So I'm just thankful to my mom for all she did. She taught me right, she prepared me for being able to handle the diabetes on my own when I grew up. And I'm thankful to her for being brave and trusting me enough to let me go at sixteen and start my own life, start my search for myself and for what I want to do with my life. Thank you mom! I love you!
Posted by Sasha at 8:41 AM
Monday, December 11, 2006
It's amazing, just two weeks left and it's holidays, just 12 days left and I'm going to see my family after what seems a century but in fact 9 months of not being able to go home to Moscow. I'm very excited!!! I hope there's snow. It's going to be so pretty at this time of the year - Christmas lights and Christmas trees and decorations all over the city. Can't wait!!!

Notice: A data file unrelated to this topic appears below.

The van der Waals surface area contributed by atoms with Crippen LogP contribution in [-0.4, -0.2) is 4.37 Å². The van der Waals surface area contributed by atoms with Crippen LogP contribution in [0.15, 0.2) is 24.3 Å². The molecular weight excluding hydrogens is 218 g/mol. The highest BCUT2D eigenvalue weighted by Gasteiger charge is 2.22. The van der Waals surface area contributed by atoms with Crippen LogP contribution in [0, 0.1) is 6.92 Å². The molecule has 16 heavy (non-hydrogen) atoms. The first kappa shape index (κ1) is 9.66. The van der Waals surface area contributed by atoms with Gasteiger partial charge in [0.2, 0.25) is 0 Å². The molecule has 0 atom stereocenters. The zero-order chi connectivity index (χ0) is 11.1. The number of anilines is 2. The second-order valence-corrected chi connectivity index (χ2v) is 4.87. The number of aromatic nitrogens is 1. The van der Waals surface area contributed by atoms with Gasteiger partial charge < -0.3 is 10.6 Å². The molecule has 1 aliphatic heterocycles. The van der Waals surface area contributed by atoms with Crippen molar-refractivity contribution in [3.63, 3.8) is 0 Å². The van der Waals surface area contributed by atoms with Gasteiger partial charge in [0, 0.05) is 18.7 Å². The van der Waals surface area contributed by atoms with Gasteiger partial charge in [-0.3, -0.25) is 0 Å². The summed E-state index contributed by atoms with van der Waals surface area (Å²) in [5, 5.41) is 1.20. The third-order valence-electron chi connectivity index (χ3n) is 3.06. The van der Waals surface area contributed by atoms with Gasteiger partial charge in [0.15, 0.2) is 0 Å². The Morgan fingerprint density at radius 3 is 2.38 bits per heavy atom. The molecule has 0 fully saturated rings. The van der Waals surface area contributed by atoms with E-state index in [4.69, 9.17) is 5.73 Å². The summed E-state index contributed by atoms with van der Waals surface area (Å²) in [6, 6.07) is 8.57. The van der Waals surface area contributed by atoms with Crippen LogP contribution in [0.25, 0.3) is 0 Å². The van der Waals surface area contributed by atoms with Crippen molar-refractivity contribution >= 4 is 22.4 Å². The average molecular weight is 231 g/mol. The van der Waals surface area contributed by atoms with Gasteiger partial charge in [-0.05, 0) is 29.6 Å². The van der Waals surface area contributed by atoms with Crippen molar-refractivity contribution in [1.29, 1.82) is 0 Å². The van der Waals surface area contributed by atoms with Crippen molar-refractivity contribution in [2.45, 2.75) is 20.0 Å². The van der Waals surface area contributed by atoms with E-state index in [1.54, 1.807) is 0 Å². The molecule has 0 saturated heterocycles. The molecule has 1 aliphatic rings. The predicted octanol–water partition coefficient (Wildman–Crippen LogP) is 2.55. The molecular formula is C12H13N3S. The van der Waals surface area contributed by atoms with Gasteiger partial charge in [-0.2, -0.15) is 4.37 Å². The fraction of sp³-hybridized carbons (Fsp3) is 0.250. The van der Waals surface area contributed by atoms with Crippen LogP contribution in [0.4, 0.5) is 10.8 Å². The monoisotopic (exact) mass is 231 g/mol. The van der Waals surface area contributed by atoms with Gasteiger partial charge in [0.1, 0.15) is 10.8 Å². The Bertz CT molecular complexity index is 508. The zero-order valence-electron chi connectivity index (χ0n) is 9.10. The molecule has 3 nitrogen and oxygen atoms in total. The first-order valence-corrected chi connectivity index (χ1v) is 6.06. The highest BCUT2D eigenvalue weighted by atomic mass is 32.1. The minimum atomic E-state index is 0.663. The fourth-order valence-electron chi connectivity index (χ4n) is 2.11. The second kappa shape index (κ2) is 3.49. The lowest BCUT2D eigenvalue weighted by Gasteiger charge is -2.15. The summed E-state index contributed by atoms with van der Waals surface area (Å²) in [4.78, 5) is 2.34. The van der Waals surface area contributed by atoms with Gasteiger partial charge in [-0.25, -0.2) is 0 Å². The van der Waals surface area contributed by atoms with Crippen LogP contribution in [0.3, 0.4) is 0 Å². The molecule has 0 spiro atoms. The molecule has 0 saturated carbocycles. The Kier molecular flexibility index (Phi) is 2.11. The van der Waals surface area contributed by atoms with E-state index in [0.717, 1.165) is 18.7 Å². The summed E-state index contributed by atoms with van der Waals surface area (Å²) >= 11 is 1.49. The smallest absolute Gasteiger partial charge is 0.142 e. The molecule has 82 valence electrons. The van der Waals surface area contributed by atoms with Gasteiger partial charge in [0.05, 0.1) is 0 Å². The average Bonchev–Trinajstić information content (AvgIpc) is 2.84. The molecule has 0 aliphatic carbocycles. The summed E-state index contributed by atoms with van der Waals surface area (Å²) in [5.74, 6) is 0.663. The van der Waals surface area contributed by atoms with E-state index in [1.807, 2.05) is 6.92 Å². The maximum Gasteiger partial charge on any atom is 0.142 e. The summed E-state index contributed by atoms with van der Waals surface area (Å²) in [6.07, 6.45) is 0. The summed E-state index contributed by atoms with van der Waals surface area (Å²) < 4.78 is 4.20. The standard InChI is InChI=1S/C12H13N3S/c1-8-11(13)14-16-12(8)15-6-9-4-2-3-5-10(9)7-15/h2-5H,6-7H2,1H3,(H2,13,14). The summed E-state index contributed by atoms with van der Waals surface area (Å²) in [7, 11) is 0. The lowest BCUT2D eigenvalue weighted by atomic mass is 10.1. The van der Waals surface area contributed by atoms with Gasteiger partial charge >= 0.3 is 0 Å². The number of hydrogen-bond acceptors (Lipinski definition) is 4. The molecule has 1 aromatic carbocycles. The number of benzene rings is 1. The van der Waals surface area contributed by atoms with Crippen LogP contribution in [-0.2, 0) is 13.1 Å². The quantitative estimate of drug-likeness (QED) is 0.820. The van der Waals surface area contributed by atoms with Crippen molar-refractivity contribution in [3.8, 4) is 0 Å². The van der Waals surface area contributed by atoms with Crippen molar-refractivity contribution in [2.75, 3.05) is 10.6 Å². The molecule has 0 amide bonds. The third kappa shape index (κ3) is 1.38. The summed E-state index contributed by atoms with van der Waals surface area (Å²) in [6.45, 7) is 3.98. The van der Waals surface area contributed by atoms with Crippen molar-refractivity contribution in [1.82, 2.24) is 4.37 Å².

Posted by Sasha at 4:21 PM
Thursday, December 7, 2006
I've made an unexpected discovery today. I don't know if it's actually true but it seems so to me, as the pattern was already there and today just proves my theory.
But ok, from the beginning.
I've been very unhappy with my work for a couple of months already, just due to the fact that I have absolutely nothing to do there and it's just the whole day of boredom, which is the thing I hate the most, as well as waisting time and sitting around not doing anything. All combined going to work has been a torture every day. I already dread it in the evening when I have to go to bed. Well, I've been aggressively looking for a new job but no luck yet.